The December 2013 end-of-life date has been known about for years. There was concern back in 2006, soon after Oracle acquired about 6,500 JD Edwards customers through its PeopleSoft acquisition, that Oracle would end support for all of the JD Edwards products in December 2013, and force them to Fusion Applications. Oracle alleviated those concerns, you will recall, by limiting the end of standard tech support to the older products. Since then, Oracle has done well by JD Edwards customers, and shipped several new releases that pack new functionality. And Big Red–while it has pushed its own hardware and middleware stack over Big Blue’s stack–has backed off on Fusion, to the relief of customers.
Oracle is in the same boat as IBM in getting these AS/400 customers to move off IT systems that are 10- to 20-years old. IBM has pushed back its i5/OS V5R4 end-of-life date before, but this time it’s sticking to the September 2013 deadline. Oracle is also sticking to its guns, and brandishing a form of tough love.
“I think the [customers will finally upgrade] when we quit pushing out those dates,” Ekdahl says. “At some point we’ve got to stick with the days. I think that’s what we’re going to see this time. And hopefully these customers get moving. The world is not going to end on that day, because they’re running stable software. But the reality is, over time they’re running risks that, frankly, I think have marketplace implications. Some of these are public companies. I would think that’s something that has to be reported.”
Oracle has been vocal about the need for these customers to move, and it’s planning on ramping up the volume and intensity this year for one last push to help these World and EnterpriseOne shops move onto mainstream releases. Oracle has an “upgrade in 100 days” program that it hopes will alleviate fear and ignite furious upgrade action.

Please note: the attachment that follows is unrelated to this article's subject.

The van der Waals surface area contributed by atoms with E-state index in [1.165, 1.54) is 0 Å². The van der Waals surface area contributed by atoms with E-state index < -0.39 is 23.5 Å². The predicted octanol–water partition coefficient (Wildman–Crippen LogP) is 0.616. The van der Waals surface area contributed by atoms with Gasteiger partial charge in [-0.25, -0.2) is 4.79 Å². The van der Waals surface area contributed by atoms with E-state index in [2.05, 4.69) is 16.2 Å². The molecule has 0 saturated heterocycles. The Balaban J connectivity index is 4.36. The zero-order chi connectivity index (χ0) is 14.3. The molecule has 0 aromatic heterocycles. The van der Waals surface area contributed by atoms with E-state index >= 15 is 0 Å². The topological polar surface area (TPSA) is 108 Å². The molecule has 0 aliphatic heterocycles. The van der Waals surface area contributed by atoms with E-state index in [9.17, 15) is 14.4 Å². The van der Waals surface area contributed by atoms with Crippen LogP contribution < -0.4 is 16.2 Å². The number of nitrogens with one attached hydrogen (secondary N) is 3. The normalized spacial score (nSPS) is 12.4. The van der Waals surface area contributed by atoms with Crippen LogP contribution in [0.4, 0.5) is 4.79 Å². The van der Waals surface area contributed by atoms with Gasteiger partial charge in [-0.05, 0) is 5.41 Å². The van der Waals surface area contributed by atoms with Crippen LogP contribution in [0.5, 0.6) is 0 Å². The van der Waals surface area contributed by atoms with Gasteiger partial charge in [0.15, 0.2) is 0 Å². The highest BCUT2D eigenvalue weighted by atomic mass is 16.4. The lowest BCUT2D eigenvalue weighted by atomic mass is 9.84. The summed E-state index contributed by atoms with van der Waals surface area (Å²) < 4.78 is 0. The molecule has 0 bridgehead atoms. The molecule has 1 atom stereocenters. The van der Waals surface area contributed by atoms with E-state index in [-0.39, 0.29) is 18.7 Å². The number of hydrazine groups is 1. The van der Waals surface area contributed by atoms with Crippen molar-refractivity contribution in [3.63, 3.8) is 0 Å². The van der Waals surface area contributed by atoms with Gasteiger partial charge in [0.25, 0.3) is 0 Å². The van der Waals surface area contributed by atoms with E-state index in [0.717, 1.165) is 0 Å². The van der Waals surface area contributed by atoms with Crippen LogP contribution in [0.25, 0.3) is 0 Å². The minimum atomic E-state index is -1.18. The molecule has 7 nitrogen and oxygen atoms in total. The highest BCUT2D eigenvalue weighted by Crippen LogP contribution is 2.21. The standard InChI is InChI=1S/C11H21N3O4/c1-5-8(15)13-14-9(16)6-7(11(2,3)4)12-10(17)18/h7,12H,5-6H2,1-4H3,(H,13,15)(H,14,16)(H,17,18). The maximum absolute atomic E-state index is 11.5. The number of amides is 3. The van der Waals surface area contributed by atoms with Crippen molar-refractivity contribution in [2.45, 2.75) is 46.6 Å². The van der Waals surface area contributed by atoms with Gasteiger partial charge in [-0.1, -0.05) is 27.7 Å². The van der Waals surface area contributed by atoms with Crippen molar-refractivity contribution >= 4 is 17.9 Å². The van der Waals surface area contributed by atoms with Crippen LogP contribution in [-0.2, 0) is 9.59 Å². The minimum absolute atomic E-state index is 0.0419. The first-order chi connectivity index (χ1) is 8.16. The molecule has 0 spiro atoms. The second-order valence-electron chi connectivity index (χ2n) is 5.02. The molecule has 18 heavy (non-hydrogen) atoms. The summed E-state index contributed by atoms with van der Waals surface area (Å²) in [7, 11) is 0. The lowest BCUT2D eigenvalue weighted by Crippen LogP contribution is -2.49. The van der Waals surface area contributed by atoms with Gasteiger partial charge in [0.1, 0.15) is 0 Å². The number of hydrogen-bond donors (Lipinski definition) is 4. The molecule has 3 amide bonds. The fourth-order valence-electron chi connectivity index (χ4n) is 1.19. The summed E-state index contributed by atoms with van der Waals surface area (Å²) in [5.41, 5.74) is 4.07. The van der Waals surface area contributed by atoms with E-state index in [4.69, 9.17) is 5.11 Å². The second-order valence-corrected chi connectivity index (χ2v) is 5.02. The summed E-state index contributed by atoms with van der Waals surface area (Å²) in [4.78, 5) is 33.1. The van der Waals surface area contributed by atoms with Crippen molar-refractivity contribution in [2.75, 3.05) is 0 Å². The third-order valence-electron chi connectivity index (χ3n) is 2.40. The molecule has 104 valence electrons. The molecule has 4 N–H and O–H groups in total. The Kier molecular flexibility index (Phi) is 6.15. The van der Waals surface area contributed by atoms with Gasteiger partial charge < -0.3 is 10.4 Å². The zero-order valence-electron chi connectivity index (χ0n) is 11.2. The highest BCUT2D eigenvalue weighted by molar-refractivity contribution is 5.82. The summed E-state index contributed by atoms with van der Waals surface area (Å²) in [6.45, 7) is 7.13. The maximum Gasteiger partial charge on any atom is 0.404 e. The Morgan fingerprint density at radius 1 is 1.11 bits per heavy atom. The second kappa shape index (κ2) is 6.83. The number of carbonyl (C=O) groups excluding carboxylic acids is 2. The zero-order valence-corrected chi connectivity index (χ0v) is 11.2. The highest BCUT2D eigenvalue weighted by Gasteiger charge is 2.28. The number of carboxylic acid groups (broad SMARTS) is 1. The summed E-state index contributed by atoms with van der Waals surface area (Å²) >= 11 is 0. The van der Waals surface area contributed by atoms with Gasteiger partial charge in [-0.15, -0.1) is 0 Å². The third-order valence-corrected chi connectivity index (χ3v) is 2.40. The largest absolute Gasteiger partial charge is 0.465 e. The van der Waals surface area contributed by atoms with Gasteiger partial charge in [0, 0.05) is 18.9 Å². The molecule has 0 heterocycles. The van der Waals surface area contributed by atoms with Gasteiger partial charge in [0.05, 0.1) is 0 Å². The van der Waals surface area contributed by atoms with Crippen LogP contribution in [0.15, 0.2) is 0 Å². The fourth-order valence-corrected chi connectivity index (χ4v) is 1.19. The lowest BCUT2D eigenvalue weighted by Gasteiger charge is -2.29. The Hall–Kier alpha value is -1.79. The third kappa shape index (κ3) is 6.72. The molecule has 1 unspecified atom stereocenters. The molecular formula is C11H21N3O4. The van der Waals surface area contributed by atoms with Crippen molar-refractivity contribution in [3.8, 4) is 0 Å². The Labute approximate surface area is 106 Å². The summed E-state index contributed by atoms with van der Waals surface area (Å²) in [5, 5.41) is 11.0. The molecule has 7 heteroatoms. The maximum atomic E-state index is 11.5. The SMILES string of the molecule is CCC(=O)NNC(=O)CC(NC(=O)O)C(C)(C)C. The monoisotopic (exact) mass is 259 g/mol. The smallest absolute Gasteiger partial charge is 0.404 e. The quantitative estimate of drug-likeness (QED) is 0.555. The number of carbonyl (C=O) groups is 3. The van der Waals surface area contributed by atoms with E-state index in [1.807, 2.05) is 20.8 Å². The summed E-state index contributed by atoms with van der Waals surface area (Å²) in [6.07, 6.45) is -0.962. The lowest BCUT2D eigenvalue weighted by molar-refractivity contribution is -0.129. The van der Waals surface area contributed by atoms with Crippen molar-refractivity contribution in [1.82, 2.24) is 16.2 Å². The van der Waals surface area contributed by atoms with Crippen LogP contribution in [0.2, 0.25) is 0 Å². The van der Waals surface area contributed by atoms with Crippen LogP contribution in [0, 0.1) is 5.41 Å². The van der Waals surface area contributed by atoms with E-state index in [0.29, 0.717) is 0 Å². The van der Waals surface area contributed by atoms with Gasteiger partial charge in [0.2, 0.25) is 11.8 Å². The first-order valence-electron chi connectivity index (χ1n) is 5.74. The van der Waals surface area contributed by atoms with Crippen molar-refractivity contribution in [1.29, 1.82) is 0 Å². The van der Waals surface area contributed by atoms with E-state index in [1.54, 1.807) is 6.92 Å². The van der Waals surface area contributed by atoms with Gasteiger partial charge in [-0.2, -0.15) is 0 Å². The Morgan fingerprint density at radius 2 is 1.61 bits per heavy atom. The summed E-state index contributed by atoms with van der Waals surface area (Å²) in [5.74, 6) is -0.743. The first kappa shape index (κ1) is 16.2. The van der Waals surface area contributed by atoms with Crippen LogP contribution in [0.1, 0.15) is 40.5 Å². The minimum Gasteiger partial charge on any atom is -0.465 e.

“If they would come and engage with us, we can help them understand that it’s a lot easier and cheaper to upgrade than they thought was possible, and they can actually be reaping benefits from all the investment that we’ve put into the products,” Ekdahl says.
Losing thousands of paying customers would certainly not be good financially for Oracle. Many customers balk at the maintenance fees that Oracle charges (about 22 percent on average for new deals), which provides a nice steady stream of revenue for Oracle. You can’t argue that Oracle hasn’t actively developed the product, yet customers have not kept current with the releases. The burden of testing new functions and technologies against their customized installation also looms large, as does the burden that the move to IBM i 6.1 has, and the hesitance to upgrade it creates in V5R4 shops.
Oracle has big incentives to keep JD Edwards companies happy and productive members of the Oracle family. New midrange Power7+ servers are also providing big incentives for system upgrades. Those are the carrots. The sticks will arrive in December.
This article was corrected. JD Edwards World A7.3 and A8.1 are not dependent on i5/OS V5R4, as the story originally stated. In fact, they can run on IBM i 6.1 and 7.1. IT Jungle regrets the error.